5 Questions. 5 Minutes. 1 Employer. This week: Ross from SIRIUS XM Satellite Radio.
1. What do you look for when you hire an intern?
I get asked this question a lot by career centers and applicants alike, and I wish I had a simple answer. At SIRIUS XM we recruit for interns in all of our departments. That’s everything from Finance and Accounting to Broadcasting. For each position, the requested or required skill set may differ a little or a lot, giving us a real challenge when recruiting each session. One thing that I can speak to that is critical when we recruit for interns is that they have passion. Whether it’s for their major, our company, the industry, or even for some element of our content. We are a company that has been built upon the passion of our programmers. I truly feel like enthusiasm that our programmers and on-air staff bring to our content really rubs off on the rest of business and that’s something really special. In building our internship program, I recognized that the majority of our candidates won’t come in with a lot of experience. That’s why they are looking for an internship. It’s my job as a recruiter to identify those students who are excited about our opportunities. I have a mantra, “Passion is the catalyst for success.' If someone is passionate and engaged, we can take care of the rest.
2. How did you get started in the industry? How can I get started?
My path is an interesting one. My first official internship was with XM Radio in the Music Programming department as a Junior in college. After going back to school and graduating, a position opened up at XM as a data entry clerk. Far from glamorous, but I jumped at it. After interning at XM,I didn’t really want to work anywhere else,so I would have taken any job that they offered me. While the bulk of my day was sheer monotony, I also pursued my real interest – being a DJ. For two years I hosted a radio show on our alternative rock channel while doing my data entry work. Then something happened. A co-worker was looking over the open positions at XM and mentioned to me that there was a opening for “Internship Coordinator'. This person was going to be tasked with creating XM’s first formal internship program that would incorporate all the departments of the Company. I always had an itch to be a teacher, so this opportunity intrigued me. I applied and as the saying goes, the rest is history. I think it’s been an ideal situation for me both personally and professionally.
The easiest way for someone to get started in the media industry is to do an internship. Students sometimes get caught up in interning at a major company within the industry but with media, any and all experience is good. Our internship is extremely competitive and having some other internships under your belt can be helpful. Some students think that experience at small radio/tv stations doesn’t mean anything. Nothing could be further from the truth. Get experience anywhere you can – local tv/radio stations, college radio, etc. It will all benefit you in the long run.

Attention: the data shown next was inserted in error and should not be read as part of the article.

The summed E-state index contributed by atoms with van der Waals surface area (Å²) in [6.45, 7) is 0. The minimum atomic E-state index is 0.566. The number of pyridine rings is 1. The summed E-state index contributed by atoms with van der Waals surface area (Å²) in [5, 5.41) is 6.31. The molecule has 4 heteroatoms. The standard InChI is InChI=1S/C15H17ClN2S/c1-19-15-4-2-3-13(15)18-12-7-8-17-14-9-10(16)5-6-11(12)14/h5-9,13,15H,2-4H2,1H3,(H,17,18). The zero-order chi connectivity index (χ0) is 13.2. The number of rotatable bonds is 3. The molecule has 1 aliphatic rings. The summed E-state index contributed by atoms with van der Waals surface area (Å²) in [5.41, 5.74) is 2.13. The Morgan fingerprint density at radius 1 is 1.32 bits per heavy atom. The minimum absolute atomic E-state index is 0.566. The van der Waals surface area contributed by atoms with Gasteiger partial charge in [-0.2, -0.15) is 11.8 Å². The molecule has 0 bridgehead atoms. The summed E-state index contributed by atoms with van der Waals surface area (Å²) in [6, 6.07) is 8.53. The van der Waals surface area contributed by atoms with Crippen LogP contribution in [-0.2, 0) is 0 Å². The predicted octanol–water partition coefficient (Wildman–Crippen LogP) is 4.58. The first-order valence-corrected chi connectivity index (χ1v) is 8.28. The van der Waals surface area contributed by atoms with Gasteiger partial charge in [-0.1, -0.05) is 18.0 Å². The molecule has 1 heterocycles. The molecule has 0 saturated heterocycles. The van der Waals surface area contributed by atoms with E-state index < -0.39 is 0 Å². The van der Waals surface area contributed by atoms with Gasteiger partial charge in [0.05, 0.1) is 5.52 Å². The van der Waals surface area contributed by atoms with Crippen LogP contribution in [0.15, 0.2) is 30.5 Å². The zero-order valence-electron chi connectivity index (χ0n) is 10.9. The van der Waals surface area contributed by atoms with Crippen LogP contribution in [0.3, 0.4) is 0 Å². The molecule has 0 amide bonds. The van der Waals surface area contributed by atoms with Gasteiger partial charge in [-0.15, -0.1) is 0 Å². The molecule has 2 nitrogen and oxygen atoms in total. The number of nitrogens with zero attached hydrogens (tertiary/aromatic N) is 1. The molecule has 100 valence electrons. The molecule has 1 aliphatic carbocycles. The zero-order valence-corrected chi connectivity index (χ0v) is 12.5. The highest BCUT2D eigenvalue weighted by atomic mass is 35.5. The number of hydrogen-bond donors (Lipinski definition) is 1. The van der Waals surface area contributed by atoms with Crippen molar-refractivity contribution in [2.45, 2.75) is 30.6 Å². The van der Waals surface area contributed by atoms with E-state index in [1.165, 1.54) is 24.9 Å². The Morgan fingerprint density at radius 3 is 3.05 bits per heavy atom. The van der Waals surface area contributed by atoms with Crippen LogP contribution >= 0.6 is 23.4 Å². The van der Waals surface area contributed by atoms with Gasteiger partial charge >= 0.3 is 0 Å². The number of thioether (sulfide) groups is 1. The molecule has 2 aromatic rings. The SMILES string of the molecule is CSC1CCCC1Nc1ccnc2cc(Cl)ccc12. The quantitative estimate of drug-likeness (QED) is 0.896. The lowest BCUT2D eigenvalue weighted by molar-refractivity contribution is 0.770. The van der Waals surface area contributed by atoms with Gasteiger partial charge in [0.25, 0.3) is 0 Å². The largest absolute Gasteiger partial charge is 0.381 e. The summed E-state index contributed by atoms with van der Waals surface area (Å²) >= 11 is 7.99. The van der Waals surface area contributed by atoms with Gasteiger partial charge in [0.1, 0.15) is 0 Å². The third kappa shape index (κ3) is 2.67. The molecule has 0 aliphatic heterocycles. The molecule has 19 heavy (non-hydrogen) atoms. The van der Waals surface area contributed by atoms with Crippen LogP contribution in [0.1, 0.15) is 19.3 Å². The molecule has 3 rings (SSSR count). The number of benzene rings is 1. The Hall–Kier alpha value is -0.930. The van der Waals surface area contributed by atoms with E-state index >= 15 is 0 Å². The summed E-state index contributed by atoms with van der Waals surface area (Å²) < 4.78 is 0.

3. What is the future of your industry?
I’ve been with the Company for over six years and I can truly say that every year (and day for that matter) is exciting. I remember when I was interning we were working on our “March To A Million' subscribers and now we are over 18 million subscribers strong and on pace to reach 20 million by the end of the year (fingers crossed). We are always evaluating and creating new music, talk, sports, and entertainment programming. In the next year, we will also see an line of new products and services that we hope will really excite people. To put it simply, whenever and wherever you are listening to something we want to be there; whether it’s in your car, your home, a portable device, or on your phone.
The great thing about satellite radio – the sky’s NOT our limit.
4. What is one main thing that an intern can do to make a favorable impression? To make a negative impression?
There are a lot of things an intern can do to make a favorable impression, but here’s a short list – be on-time, take notes, ask questions. It seems simple, but you’d be surprised how many interns don’t do these things. With internships it’s the details and little things that mentors notice and those are the things that will set you apart come time to ask for a recommendation or a job. To make a negative impression? Well, do the opposite of those things.
5. Give us a positive intern story? An intern horror story?
I’ve really been blessed to have so many great interns at SIRIUS XM. Probably the best success story comes in the form of my first group of interns (although there have been countless more in the years). My first intern group was somewhere around 15 students, literally a tenth of the size the program is today, and almost all of them were in the music programming area. As I write this today, a majority of those fifteen original interns are employed at SIRIUS XM and they’ve grown to not only be my interns, but great friends also. I’d like to think that they know they have someone in their corner if they ever need anything at all. When I took this job, I told myself that I wanted to be for the students the person that I never had – a person who can answer questions, solve problems, and, most importantly, support them in their professional growth.
I don’t know if it qualifies as a horror story, but I did have an intern faint during our very first townhall meeting with our new CEO after the merger. Luckily she fell right into the VP of Human Resources who was able to carry her to the back of the room while paramedics arrived to treat her. Turns out, she didn’t eat breakfast and just got woozy. Apparently, later that day, our CEO passed by her desk and she apologized profusely to him for fainting. His response – “I’m not used to woman passing out when they see me'. Needless to say, she’s definitely memorable.